The utility frequency, specified in Hertz, is calculated from the polarity changes per second, which are expressed in voltage waves. At a utility frequency of 50 Hz, a total of 50 voltage waves occur per second, with the voltage changing polarity 100 times.
Since it is difficult to store electricity in the grid, there must be a balance between production and consumption for the power supply to function properly. If the utility frequency deviates from the nominal value, it is the result of either a surplus or shortfall of electricity. This makes the utility frequency a reference value for available power in a given moment.
Only minor deviations from the 50 Hz nominal value are possible in the European power system, meaning intervention by network operators occurs with decreasing frequency. Nevertheless, ancillary services are constantly standing by to rebalance any discrepancies that may occur. Increased use of renewable energies can theoretically lead to greater frequency fluctuations, but as past years have shown, this does not necessarily impact grid stability (as referenced in the SAIDI index).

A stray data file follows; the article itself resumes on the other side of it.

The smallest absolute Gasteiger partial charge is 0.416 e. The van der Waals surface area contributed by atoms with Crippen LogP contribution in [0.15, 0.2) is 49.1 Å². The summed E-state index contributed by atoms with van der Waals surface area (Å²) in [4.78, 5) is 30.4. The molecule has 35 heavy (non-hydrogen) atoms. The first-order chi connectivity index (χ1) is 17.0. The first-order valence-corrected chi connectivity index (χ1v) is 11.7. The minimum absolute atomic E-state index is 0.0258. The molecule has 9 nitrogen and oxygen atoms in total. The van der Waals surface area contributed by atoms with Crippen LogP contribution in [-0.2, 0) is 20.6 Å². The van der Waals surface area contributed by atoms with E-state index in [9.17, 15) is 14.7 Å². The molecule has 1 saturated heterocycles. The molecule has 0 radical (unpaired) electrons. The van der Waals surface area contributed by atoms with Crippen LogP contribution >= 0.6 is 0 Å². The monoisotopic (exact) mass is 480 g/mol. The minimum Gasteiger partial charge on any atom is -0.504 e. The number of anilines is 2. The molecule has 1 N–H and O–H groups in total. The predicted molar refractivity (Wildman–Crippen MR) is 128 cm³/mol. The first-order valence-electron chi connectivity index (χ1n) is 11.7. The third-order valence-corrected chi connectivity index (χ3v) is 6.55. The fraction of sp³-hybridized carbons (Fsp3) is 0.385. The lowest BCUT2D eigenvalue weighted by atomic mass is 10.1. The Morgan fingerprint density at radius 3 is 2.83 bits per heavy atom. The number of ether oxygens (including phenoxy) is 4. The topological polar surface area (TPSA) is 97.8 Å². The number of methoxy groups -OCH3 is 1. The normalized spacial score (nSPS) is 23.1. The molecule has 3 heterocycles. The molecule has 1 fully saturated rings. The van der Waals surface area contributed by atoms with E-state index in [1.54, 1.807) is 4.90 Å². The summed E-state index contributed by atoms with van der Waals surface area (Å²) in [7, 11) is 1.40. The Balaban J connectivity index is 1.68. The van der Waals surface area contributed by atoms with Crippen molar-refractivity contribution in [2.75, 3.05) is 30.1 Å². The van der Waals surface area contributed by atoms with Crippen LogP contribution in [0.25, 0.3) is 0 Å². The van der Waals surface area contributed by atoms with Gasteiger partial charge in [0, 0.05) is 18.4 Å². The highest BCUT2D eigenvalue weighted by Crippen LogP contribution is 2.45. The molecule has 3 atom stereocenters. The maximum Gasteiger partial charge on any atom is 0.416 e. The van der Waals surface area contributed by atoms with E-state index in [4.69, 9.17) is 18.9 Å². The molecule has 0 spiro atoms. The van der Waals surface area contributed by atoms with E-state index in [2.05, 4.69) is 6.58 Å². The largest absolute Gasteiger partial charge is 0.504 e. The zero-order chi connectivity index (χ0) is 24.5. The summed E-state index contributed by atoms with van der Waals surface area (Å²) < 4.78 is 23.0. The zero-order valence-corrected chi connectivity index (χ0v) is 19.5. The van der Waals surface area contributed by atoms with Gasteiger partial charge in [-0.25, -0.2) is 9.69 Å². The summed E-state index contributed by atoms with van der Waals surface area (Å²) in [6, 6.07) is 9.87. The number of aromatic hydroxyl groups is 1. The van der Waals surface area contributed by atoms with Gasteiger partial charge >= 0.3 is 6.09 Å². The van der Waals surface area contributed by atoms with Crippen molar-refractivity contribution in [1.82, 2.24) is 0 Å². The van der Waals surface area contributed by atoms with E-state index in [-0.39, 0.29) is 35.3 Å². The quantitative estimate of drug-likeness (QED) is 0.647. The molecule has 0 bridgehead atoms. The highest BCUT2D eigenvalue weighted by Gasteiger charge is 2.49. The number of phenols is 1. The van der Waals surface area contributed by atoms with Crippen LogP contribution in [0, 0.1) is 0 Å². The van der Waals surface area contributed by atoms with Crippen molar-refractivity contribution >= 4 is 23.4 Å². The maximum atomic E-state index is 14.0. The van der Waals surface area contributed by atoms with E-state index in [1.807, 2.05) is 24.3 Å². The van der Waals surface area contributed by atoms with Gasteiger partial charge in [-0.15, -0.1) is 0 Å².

Disclaimer: Next Kraftwerke does not take any responsibility for the completeness, accuracy and actuality of the information provided. This article is for information purposes only and does not replace individual legal advice.
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